Laryngospasm occurred in one patient in both groups. Both these patients were managed by deepening the plane of anesthesia. However results from both these patients are excluded from the study. Their postoperative period were uneventful.
Two cases in the classic-LMA group had blood stain on the device on removal while there was no blood staining in any case of I-gel group.
Only 1(3%) patient in group 1(I-gel) had developed sore throat post operatively compared to 4 (13.3%) patients in group 2 (c- LMA). They sore throat in all the 5 cases were mild requiring no treatment.
Dysphagia was observed in one patient of c-LMA while none had in I-gel group.
Cough was observed in 4(13.3%) patients in c- LMA while none of the patients experienced in I-gel group. Which was statically significant (p=0.04).
1(3%) patient experienced dysphonia in I-gel group while none of the patients had in Group 2.
The laryngeal mask airway has been well-established for more than three decades and is often used when endotracheal intubation is not necessary.1, 2 Nevertheless, utility of the LMA is limited by the potential risk of aspiration.1, 3, 4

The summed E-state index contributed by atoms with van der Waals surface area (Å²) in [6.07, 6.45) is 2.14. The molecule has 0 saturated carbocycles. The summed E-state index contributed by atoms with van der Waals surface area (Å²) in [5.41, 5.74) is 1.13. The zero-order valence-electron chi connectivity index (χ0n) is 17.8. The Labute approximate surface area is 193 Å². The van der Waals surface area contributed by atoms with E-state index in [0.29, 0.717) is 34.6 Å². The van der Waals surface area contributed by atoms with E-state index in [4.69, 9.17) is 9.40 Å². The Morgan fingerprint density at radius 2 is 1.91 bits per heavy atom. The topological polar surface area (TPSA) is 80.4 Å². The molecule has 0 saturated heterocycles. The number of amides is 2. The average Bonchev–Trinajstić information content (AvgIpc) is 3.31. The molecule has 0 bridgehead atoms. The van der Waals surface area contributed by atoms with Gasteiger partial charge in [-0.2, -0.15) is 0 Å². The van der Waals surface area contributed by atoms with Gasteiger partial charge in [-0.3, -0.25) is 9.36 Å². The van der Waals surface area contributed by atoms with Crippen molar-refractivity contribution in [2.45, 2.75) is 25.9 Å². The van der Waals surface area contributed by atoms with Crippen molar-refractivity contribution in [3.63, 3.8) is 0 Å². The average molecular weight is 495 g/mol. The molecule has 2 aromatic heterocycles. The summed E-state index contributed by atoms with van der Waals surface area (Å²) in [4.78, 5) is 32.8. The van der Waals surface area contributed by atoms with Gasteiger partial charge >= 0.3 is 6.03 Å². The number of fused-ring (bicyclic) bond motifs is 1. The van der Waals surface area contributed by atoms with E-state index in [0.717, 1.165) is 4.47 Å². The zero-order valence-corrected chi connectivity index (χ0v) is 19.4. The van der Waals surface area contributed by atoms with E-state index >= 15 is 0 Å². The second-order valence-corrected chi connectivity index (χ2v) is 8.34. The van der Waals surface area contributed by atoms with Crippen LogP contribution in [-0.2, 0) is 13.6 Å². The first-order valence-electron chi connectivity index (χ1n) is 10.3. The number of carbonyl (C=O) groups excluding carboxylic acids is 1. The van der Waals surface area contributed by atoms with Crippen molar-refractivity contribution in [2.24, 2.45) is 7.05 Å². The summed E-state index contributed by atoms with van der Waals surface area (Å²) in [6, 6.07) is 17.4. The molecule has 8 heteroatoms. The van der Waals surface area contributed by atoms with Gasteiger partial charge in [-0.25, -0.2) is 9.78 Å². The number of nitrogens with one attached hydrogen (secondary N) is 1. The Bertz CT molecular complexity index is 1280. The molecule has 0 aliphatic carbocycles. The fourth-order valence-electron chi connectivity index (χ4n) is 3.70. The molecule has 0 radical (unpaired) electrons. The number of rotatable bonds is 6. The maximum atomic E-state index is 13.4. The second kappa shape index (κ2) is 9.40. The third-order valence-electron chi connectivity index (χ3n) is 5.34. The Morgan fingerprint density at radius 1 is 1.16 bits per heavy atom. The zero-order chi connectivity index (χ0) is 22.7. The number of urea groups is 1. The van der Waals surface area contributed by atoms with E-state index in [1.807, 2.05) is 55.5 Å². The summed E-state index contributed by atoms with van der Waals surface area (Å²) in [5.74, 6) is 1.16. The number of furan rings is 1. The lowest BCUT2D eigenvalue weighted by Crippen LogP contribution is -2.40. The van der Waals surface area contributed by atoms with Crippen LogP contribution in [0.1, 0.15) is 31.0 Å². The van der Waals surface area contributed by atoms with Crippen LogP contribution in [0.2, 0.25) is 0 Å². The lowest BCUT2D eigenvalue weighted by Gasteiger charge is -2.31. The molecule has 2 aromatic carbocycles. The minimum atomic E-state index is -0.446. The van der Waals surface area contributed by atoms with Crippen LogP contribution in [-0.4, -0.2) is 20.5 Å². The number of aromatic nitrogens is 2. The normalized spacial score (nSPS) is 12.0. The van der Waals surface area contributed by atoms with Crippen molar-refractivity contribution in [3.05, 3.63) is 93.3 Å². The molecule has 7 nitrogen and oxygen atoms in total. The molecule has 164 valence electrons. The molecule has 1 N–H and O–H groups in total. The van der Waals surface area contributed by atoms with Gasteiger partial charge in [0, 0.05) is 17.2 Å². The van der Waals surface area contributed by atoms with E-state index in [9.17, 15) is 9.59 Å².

The I-gel supraglottic airway is a 2nd generation supraglottic airway device with a soft anatomically preformed non-inflatable stuff made of a gel like thermoplastic elastomer, containing a gastric port. The tensile properties of the I-gel bowl, along with its shape and the ridge at its proximal end, contribute to the stability of the device upon insertion. The main aim of this study was to compare the clinical performance of I-gel with the c -LMA in terms of the ease of insertion of the device, duration for insertion, leak pressure, and postoperative device related complications.
Both the groups were comparable and there was no statistically significant difference with regards to mean age, weight, sex.